However, eagerness to help can quickly become annoying to those who just want to browse. You don't have to act like a mall sales clerk on her fifth shot of espresso.

Those in youth services staff frequently encounter adults who have not been in a library for years. They say that many people start attending religious services again/for the first time when they have a child, and it's the same thing for public libraries. They bring their child to programs, or they bring their child to find materials for an assignment. And now they are here.

This is a good thing. They are like the Prodigal Son, and while we don't need to kill a fatted calf, we need to make the experience as intimidation-free (if that's a word) as possible. Libraries and library staff can very intimidating to those who aren't regular patrons.

I have school groups, homeschool groups, and Scouting troops visit for library skills workshops. They do a scavenger hunt and can grasp searching for and finding library materials. If their school administration hasn't foolishly elimiated the school media specialist position, they learn this in greater detail and by someone far better trained in this than I. What patrons need from DDC can be learned by those of average intelligence.

However, it goes back to the attitude of public services staff. If you quickly type in the title or subject and beckon the patron to follow you (or just write the call number on a piece of paper and hope for the best), then they are not learning anything. You don't need to tell them what the 9, 1, and 7 mean in the 917 section; you can just tell them that travel guidebooks are found in the 917, cookbooks are in 641, baby name books in 929. When you're finding the book, you can also show them that the other heart-healthy cookbooks are located here, and the diabetic cookbooks are located there, etc. Same thing for a child looking for books about France-it's located in the same sections as books about Europe.

Now, I know that this isn't possible, or needed, with every patron. But for those who seem particularly lost or hesistant, it can definitely ease the situation. Add in clear signage, and you can make your branch that much more patron-friendly. You don't need to chuck out Dewey.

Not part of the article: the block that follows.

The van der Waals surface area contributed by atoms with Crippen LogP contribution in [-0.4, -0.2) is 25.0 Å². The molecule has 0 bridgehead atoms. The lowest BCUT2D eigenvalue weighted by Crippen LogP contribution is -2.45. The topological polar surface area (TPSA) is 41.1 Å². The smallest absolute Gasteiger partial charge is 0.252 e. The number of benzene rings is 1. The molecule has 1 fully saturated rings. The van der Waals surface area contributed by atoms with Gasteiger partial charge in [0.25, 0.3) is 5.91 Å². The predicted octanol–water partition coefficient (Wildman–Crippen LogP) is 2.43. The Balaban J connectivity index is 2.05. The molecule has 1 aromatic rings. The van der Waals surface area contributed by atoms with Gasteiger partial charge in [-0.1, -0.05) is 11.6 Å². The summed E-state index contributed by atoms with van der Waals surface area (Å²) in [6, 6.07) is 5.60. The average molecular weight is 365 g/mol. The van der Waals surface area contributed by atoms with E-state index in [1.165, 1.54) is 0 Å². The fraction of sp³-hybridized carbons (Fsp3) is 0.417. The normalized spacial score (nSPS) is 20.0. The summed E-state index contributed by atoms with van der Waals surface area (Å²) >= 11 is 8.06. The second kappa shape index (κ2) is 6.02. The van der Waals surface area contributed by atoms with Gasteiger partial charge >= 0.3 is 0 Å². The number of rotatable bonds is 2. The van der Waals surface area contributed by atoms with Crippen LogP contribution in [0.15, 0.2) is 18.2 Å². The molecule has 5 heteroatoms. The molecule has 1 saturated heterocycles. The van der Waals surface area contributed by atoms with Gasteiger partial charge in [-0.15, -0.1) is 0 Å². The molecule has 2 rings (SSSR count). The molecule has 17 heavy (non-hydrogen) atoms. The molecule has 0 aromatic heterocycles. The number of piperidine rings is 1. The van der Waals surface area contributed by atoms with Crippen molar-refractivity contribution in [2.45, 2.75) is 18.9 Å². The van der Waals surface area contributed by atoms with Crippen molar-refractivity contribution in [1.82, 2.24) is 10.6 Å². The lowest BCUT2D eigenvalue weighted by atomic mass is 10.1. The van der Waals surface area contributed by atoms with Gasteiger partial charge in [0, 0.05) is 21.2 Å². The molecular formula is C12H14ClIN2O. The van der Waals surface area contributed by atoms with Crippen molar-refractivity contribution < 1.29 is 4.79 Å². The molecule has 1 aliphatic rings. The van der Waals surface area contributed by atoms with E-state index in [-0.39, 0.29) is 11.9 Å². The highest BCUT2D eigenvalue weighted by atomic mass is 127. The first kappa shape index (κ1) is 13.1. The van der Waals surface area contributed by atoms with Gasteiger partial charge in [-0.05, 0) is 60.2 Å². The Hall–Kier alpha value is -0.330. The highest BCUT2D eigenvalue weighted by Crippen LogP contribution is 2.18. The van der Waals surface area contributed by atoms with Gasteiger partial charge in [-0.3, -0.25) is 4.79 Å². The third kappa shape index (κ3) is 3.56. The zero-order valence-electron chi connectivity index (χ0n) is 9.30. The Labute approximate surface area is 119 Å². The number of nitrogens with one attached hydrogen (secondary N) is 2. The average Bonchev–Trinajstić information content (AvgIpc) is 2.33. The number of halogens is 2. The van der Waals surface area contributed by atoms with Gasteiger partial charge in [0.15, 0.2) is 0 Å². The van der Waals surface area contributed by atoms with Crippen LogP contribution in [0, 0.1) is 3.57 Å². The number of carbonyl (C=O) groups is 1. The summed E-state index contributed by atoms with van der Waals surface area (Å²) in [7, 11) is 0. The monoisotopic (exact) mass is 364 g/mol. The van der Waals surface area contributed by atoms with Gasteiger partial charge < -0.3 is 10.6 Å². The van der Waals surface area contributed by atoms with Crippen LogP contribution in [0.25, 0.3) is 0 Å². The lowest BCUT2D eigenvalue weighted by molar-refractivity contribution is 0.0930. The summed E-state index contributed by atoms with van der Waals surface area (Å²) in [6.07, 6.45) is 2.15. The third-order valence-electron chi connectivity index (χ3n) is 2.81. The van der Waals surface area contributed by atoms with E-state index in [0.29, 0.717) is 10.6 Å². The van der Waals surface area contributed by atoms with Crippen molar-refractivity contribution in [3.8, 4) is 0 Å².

Finally, I wonder if there is more to the story than "library chucks out Dewey." They're not going to shelve the materials willy-nilly. There may be something more to the story, as there was with the New York Times and the listserv discussion on The Higher Power of Lucky, or with Fairfax County Library and the Washington Post article on their weeding practices.

At 9:55 AM , Blogger Jennifer Schultz said...

Ooops! Forgot to add that having avid readers who read a variety of material is also vital, even if you have separate sections for genre fiction.

At 2:04 PM , Blogger Kimberly/lectitans said...

*rubbing hands together and petting Library of Congress system* Yes, soon will be our time, precious.

Public libraries would do well to take a hint from school libraries, I think, and hang big signs with the Dewey numbers and their associated general topics on them, plus perhaps posters at key points (doors to a particular room, inside the elevator, etc) giving a quick overview of the system. I'm pretty sure my public library does have the topic labeled along with the number.

At 10:41 PM , Anonymous lori prince said...

As far as I've experienced, organization really doesn't become a problem in public libraries until you hit fiction, which is pretty much ignored by good ole Dewey.

So the question becomes, how subdivided do you want your fiction and how do you determine those subdivisions. Kidslit gets especially messy, in my opinion: Is The True Confessions of Charlotte Doyle: a)Historical Fiction, b)Action & Adventure, c)Award Winner, or you can go on and on.

I understand that people want to browse, but there's only so much to be done? I think the problem isn't how we locate the items, it's the points of access that we create within catalog records. Better fiction subject headings now!